We choose, instead, to let the Social Media Smile to run our lives. We build up our “happiness” with the number of likes, retweets, repins, favorites, or reblogs we can get when we use social media. I must admit, it can be pretty effective. It is temptingly rewarding when you get a ton of likes on one of your selfies, and a huge confidence builder. It’s also a huge blow to your self-esteem when you don’t perform on social media as you expected. When it comes down to it, this can be incredibly harmful.

We have started defining ourselves by social media

We have started defining ourselves by social media

The Social Media Smile masks everything negative below it, and because social media is one of the main ways we communicate our daily feelings and emotions to the world, it tells lies to people around you. People who care about you, yet don’t know that you need help because you never show it.

As this article shows, and as I am positive is true for millions of the individuals on social media, there could always be another side to what we portray to the public. For every happy family post, there is another fake one that hides the story of an intense divorce battle. For each smiling birthday selfie, there’s the girl who is secretly depressed or suffers from anxiety. The back-story doesn’t matter as much as the fact that it is hidden from sight. Because when it’s hidden from sight, no one knows. And when no one knows, no one can help.

So, if we want to truly be happy, as we portray ourselves to constantly be, the Social Media Smile needs to stop. We need to recognize and learn to embrace unhappiness as well as happiness, because that is what makes us humans. We are not perfect robots. And we don’t need to be. It is better to be ourselves, and our whole selves, than to split ourselves between society and self.

I encourage you to embrace the vermilion, embrace the violet, and most importantly, embrace everything in between. Challenge the Social Media Smile. When you’re smiling for the camera, make it a genuine one. And if you don’t want to smile, don’t. If you forget to post a birthday selfie, forgive yourself. The world won’t end. If you’re throwing up violently next to the toilet all day, don’t put time aside to post a happy tweet about how you missed school that day. Live in yourself and appreciate yourself and your feelings.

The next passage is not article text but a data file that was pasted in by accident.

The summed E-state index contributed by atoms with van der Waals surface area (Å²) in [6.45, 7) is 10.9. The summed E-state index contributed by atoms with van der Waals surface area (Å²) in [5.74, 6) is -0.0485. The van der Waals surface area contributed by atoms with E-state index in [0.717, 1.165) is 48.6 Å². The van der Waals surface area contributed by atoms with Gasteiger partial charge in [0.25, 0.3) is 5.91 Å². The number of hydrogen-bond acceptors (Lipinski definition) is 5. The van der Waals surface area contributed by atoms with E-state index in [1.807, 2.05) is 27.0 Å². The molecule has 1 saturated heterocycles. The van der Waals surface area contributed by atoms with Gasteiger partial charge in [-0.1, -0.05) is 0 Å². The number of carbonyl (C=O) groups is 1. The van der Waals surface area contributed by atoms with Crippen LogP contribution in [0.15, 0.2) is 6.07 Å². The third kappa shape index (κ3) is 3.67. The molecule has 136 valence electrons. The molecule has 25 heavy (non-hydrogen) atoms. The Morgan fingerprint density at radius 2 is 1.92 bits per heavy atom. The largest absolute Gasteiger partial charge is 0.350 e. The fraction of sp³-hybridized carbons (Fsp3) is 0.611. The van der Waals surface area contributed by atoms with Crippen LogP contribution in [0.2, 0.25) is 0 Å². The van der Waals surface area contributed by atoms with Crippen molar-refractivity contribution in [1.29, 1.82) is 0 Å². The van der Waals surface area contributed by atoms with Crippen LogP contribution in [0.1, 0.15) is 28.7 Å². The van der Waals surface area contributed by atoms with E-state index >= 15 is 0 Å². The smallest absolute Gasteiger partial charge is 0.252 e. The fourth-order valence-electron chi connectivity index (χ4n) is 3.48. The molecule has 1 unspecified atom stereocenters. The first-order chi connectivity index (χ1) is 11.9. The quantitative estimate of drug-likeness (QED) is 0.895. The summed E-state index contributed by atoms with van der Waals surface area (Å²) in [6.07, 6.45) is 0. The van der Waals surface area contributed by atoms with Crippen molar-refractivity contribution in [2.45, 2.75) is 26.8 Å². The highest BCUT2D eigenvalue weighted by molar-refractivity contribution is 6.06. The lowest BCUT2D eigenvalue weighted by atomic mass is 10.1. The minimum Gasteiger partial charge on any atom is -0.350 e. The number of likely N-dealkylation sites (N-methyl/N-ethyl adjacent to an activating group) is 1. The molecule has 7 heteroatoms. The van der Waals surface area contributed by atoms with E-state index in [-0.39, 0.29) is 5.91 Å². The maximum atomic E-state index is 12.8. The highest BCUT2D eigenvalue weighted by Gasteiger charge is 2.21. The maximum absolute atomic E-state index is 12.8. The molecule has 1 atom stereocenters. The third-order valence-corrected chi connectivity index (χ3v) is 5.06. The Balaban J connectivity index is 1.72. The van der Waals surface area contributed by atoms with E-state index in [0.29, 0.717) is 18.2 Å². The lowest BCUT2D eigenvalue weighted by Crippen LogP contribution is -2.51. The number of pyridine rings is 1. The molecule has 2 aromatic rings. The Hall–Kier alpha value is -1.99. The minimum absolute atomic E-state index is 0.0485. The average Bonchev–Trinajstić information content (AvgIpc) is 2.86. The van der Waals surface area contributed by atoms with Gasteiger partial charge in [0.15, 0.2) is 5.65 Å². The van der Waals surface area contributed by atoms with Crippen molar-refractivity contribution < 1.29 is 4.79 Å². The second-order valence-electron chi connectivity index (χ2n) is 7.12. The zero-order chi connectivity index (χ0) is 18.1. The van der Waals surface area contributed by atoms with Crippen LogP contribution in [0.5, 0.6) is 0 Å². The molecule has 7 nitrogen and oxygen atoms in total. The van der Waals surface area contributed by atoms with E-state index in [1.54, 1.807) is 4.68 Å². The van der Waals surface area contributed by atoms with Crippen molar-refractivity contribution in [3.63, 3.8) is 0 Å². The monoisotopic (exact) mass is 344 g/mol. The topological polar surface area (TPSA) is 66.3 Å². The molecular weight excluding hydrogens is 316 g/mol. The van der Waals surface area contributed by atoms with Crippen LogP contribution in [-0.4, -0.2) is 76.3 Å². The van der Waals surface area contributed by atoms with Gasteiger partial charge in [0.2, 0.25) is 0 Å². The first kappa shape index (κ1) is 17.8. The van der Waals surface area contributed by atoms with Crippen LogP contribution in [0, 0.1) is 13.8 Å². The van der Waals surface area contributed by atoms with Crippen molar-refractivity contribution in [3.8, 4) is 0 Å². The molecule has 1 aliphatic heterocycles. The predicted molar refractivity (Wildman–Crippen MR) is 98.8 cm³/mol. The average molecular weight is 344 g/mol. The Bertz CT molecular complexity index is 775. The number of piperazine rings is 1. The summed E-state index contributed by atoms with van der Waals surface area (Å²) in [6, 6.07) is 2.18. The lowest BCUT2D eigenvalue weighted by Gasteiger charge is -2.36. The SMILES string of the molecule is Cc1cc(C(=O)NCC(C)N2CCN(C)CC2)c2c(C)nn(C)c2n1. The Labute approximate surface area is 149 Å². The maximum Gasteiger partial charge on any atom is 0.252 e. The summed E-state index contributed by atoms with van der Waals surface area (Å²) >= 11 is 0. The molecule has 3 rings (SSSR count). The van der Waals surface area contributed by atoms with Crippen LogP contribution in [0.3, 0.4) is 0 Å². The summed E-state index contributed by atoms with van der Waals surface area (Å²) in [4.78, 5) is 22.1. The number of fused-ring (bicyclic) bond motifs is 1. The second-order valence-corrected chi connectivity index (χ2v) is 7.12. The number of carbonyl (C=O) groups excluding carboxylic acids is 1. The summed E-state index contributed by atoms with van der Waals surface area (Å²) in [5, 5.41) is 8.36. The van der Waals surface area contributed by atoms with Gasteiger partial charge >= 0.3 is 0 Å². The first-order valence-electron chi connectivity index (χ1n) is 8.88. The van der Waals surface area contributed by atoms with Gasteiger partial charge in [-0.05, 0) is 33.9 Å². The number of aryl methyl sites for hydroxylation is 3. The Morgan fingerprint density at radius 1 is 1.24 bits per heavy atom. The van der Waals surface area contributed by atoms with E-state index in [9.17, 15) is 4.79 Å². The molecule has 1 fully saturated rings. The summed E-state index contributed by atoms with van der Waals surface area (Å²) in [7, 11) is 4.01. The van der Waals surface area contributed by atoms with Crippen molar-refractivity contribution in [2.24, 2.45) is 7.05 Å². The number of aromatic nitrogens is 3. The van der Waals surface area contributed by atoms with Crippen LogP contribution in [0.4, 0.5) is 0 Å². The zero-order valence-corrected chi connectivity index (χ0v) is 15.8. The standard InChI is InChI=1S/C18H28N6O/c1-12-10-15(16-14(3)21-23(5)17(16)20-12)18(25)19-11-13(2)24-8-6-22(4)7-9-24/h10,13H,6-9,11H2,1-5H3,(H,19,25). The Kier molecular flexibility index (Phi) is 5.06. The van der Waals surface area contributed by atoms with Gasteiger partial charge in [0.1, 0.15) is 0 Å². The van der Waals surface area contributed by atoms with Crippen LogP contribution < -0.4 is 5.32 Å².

As a group, we should use social media to post ourselves, as us. Be you. Post you. Sure, fill social media with smiles, but make them genuine. Be truthful to yourself and the world around you. That’s the obligation we have. It’s not to post for likes, or at a certain time of day. It’s an obligation to live. Yes, social media can be and in this day and age inevitably will be a part of that. Start now, and be the change that makes social media real. I can promise you, you’ll gain more appreciation for yourself and for others that way. And who knows? One day, all the happiness we’re promised will cease to be superficial. Let’s at least take the first steps towards that goal.




3 thoughts on ““Say Cheese!”: The Social Media Smile

  1. Janet Sebastian-Coleman says:

    Very interesting – you sort of defined the sense of “falseness” I often see with all the same poses and smiles on social media and made a great commentary on it.

    Liked by 1 person